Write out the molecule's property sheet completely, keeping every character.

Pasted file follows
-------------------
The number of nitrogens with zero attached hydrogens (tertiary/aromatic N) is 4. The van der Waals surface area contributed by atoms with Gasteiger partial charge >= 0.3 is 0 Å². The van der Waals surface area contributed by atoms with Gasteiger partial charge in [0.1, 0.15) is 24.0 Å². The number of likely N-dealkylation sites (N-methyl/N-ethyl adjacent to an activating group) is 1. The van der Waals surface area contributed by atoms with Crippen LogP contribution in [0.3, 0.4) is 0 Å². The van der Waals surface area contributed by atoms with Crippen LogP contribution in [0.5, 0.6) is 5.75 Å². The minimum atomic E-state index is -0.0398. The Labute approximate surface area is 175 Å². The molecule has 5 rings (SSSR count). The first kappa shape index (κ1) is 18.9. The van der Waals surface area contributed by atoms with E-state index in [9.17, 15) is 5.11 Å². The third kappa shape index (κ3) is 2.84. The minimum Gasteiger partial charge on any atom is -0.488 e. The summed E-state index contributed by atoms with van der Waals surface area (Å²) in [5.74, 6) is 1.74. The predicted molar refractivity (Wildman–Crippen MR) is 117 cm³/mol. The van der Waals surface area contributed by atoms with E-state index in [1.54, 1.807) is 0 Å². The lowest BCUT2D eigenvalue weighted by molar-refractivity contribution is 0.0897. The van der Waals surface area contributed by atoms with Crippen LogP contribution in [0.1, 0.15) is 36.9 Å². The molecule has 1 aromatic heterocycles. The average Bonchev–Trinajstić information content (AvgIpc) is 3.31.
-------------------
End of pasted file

The number of nitrogens with zero attached hydrogens (tertiary/aromatic N) is 4. The van der Waals surface area contributed by atoms with Gasteiger partial charge >= 0.3 is 0 Å². The van der Waals surface area contributed by atoms with Gasteiger partial charge in [0.1, 0.15) is 24.0 Å². The number of likely N-dealkylation sites (N-methyl/N-ethyl adjacent to an activating group) is 1. The van der Waals surface area contributed by atoms with Crippen LogP contribution in [0.3, 0.4) is 0 Å². The van der Waals surface area contributed by atoms with Crippen LogP contribution in [0.5, 0.6) is 5.75 Å². The minimum atomic E-state index is -0.0398. The Labute approximate surface area is 175 Å². The molecule has 5 rings (SSSR count). The first kappa shape index (κ1) is 18.9. The van der Waals surface area contributed by atoms with E-state index in [9.17, 15) is 5.11 Å². The third kappa shape index (κ3) is 2.84. The minimum Gasteiger partial charge on any atom is -0.488 e. The summed E-state index contributed by atoms with van der Waals surface area (Å²) in [5.74, 6) is 1.74. The predicted molar refractivity (Wildman–Crippen MR) is 117 cm³/mol. The van der Waals surface area contributed by atoms with E-state index in [1.54, 1.807) is 0 Å². The lowest BCUT2D eigenvalue weighted by molar-refractivity contribution is 0.0897. The van der Waals surface area contributed by atoms with Crippen LogP contribution in [0.1, 0.15) is 36.9 Å². The molecule has 1 aromatic heterocycles. The average Bonchev–Trinajstić information content (AvgIpc) is 3.31.